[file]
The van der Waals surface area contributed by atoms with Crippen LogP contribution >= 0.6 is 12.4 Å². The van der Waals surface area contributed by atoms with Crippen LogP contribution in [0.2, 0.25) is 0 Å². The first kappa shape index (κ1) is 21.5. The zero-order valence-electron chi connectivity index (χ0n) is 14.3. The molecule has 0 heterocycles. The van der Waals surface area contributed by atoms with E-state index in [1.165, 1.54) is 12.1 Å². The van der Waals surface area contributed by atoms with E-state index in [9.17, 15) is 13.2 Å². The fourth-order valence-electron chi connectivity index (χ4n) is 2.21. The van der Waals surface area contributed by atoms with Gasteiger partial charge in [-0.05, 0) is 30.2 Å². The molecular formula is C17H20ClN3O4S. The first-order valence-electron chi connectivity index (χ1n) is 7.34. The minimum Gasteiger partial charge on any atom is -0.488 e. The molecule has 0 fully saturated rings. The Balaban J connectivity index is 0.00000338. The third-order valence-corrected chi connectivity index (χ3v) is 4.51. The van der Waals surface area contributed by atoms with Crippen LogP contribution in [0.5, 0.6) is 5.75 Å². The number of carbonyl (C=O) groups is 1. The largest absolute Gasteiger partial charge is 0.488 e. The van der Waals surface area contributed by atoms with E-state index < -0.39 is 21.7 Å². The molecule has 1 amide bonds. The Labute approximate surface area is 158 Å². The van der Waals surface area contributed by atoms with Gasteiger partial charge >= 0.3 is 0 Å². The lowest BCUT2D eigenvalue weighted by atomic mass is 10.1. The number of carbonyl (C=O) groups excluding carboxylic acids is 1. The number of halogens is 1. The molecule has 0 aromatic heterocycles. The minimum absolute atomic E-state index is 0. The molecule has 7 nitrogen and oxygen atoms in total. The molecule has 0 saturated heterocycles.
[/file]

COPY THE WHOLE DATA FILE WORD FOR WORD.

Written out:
The van der Waals surface area contributed by atoms with Crippen LogP contribution >= 0.6 is 12.4 Å². The van der Waals surface area contributed by atoms with Crippen LogP contribution in [0.2, 0.25) is 0 Å². The first kappa shape index (κ1) is 21.5. The zero-order valence-electron chi connectivity index (χ0n) is 14.3. The molecule has 0 heterocycles. The van der Waals surface area contributed by atoms with E-state index in [1.165, 1.54) is 12.1 Å². The van der Waals surface area contributed by atoms with E-state index in [9.17, 15) is 13.2 Å². The fourth-order valence-electron chi connectivity index (χ4n) is 2.21. The van der Waals surface area contributed by atoms with Gasteiger partial charge in [-0.05, 0) is 30.2 Å². The molecular formula is C17H20ClN3O4S. The first-order valence-electron chi connectivity index (χ1n) is 7.34. The minimum Gasteiger partial charge on any atom is -0.488 e. The molecule has 0 fully saturated rings. The Balaban J connectivity index is 0.00000338. The third-order valence-corrected chi connectivity index (χ3v) is 4.51. The van der Waals surface area contributed by atoms with Crippen LogP contribution in [0.5, 0.6) is 5.75 Å². The number of carbonyl (C=O) groups is 1. The largest absolute Gasteiger partial charge is 0.488 e. The van der Waals surface area contributed by atoms with E-state index < -0.39 is 21.7 Å². The molecule has 1 amide bonds. The Labute approximate surface area is 158 Å². The van der Waals surface area contributed by atoms with Gasteiger partial charge >= 0.3 is 0 Å². The lowest BCUT2D eigenvalue weighted by atomic mass is 10.1. The number of carbonyl (C=O) groups excluding carboxylic acids is 1. The number of halogens is 1. The molecule has 0 aromatic heterocycles. The minimum absolute atomic E-state index is 0. The molecule has 7 nitrogen and oxygen atoms in total. The molecule has 0 saturated heterocycles.